Renowned designer Luca Nichetto says when it comes to his craft he is “100 per cent a generalist, because as a generalist you get to be a director of an orchestra”. Habitus editor Aleesha Callahan sat down with Nichetto during Salone del Mobile and he shared insights into his design thinking and process.
Aleesha Callahan: You’re often brought on for creative direction. What do you define as your title?
Luca Nichetto: I’m a designer. To be an art director is just another project but on a different scale. Maybe it’s not a product, but still a project. Everything is a project I like to do, so it is not that I want to be defined on a specific. I prefer to be more generalistic in my approach rather than be so specific.
Is it better to be a generalist or a specialist? What’s your opinion on that?
100 per cent generalist because as a generalist, you get to be a director of an orchestra, mostly. So a director of an orchestra doesn’t know how to play all the instruments right? But he knows how to make each instrument create the best concert ever.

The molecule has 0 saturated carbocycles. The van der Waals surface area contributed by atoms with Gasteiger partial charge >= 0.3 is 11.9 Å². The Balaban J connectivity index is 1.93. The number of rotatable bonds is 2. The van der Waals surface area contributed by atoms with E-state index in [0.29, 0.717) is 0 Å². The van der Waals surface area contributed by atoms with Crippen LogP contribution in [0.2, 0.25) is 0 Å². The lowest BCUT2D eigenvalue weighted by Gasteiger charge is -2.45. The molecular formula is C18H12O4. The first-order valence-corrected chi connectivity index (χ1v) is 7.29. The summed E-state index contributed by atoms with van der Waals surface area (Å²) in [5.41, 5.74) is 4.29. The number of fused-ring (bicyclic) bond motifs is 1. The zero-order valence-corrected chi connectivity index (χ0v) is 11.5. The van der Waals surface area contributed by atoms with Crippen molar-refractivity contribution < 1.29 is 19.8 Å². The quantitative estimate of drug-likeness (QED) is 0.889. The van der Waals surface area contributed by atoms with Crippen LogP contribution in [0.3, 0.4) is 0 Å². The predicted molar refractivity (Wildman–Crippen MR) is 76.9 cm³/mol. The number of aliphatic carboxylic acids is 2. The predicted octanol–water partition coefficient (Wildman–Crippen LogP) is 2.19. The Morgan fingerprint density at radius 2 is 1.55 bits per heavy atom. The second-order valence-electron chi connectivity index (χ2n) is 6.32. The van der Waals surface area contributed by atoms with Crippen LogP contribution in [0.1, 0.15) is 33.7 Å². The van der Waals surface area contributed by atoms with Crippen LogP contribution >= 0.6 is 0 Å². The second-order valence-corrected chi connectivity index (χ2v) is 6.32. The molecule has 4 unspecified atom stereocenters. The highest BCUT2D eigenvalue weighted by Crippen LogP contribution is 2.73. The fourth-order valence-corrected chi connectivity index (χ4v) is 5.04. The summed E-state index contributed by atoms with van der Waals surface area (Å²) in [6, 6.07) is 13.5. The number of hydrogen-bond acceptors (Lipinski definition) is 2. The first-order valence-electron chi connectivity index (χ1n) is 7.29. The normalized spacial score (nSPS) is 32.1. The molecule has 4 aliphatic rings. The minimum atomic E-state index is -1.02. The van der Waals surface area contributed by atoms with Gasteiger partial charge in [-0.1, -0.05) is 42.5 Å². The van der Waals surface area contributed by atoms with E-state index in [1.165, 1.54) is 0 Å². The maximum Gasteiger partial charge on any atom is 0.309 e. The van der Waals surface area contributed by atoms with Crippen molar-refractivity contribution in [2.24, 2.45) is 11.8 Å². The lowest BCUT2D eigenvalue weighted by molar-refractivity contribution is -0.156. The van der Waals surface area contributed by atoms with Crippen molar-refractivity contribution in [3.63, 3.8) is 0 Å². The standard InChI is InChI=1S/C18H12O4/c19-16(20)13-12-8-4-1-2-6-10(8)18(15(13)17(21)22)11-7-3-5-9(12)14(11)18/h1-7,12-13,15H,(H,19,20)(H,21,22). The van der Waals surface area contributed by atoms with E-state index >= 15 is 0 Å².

There is a naivety that allows you to try different things. If you are so specialist, in the end, you will be a prisoner of yourself because the experience you have will create a wall around what people think you can do and it is very complicated to get outside of it.
I also feel like if you’re too specialist, you can become obsolete.
I agree, we can be also very boring, then the risk is that you start to repeat yourself.
For me, I’m always jumping from one field to another field, or a bigger project, smaller project, start up, established brand. I recently designed a piano for Steinway.